Australia’s Prime minister plays down privacy implications of automated face-matching regime under anti-terrorism deal struck with states.
In order to be legally compliant with data protection law, an employer must have a “lawful basis” or justifiable reason to process an employee’s personal data.
Artificial intelligence keeps getting creepier. In one controversial study, researchers at Stanford University have demonstrated that facial recognition technology can identify gay people with surprising precision, although many caveats apply. Imagine how that could be used in the many countries where homosexuality is a criminal offense.
Facial recognition is often discussed as a method law enforcement or private companies could use for identifying anyone from criminal suspects to loyal customers, but it can also be a powerful tool for consumers.
Wired reported that, last Tuesday, Apple unveiled a new line of phones with one feature immediately falling under scrutiny: FaceID, a tool that would use facial recognition to identify individuals and unlock their phones. So why all the anxiety?
The research has troubling implications for protestors and other dissidents, who often work to make sure they aren’t ID’d at protests and other demonstrations by covering their faces with scarves or by wearing sunglasses. “To be honest when I was trying to come up with this method, I was just trying to focus on criminals,” Amarjot Singh, one of the researchers behind the paper and a Ph.D student at Cambridge University, told me on a phone call.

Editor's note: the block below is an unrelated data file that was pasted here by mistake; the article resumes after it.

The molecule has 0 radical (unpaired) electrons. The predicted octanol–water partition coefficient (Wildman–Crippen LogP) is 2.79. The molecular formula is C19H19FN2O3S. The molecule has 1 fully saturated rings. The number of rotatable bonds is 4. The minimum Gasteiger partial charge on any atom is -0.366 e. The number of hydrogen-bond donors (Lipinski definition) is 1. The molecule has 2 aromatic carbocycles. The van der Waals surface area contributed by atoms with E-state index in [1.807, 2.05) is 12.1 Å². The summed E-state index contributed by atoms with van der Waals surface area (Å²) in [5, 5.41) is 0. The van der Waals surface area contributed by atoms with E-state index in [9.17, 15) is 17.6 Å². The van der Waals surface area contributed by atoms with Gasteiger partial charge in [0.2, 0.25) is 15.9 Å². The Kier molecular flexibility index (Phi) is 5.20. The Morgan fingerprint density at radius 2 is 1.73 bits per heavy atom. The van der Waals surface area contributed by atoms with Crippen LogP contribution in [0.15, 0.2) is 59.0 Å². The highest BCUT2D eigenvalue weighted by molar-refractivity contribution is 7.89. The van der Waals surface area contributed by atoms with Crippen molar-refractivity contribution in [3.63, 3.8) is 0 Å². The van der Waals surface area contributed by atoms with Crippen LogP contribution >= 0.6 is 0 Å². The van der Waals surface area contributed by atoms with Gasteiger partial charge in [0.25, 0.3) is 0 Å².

Technology is rapidly catching up with the human ability to read faces. In America facial recognition is used by churches to track worshippers’ attendance; in Britain, by retailers to spot past shoplifters. This year Welsh police used it to arrest a suspect outside a football game. In China it verifies the identities of ride-hailing drivers, permits tourists to enter attractions and lets people pay for things with a smile. Apple’s new iPhone is expected to use it to unlock the homescreen.
The European Court of Human Rights decided on June 22, 2017 that France’s DNA database for convicted criminals disproportionately interferes with individuals’ privacy rights because of its one-size-fits-all retention period and the failure to include a procedure to request erasure.
The state of New York says its driver’s license facial recognition technology has led to the arrest of 4,000 people in connection to identify theft or fraud crimes. This number is likely to skyrocket in the wake of the state doubling the number of measurement points for photographs.